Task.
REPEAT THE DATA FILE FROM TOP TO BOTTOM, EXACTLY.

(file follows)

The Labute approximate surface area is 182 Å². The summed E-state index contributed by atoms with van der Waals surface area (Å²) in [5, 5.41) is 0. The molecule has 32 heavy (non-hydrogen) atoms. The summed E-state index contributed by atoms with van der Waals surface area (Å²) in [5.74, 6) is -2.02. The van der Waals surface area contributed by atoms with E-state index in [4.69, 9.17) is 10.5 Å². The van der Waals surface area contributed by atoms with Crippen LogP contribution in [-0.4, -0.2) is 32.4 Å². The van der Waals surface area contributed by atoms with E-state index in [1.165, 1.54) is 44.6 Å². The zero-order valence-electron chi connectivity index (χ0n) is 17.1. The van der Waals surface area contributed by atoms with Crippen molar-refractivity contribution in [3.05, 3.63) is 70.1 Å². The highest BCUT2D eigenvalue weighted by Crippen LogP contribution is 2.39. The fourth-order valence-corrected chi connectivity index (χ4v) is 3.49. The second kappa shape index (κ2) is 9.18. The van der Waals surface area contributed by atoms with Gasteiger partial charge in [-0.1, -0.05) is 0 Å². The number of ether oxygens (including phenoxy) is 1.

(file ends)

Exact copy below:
The Labute approximate surface area is 182 Å². The summed E-state index contributed by atoms with van der Waals surface area (Å²) in [5, 5.41) is 0. The molecule has 32 heavy (non-hydrogen) atoms. The summed E-state index contributed by atoms with van der Waals surface area (Å²) in [5.74, 6) is -2.02. The van der Waals surface area contributed by atoms with E-state index in [4.69, 9.17) is 10.5 Å². The van der Waals surface area contributed by atoms with Crippen LogP contribution in [-0.4, -0.2) is 32.4 Å². The van der Waals surface area contributed by atoms with E-state index in [1.165, 1.54) is 44.6 Å². The zero-order valence-electron chi connectivity index (χ0n) is 17.1. The van der Waals surface area contributed by atoms with Crippen molar-refractivity contribution in [3.05, 3.63) is 70.1 Å². The highest BCUT2D eigenvalue weighted by Crippen LogP contribution is 2.39. The fourth-order valence-corrected chi connectivity index (χ4v) is 3.49. The second kappa shape index (κ2) is 9.18. The van der Waals surface area contributed by atoms with Gasteiger partial charge in [-0.1, -0.05) is 0 Å². The number of ether oxygens (including phenoxy) is 1.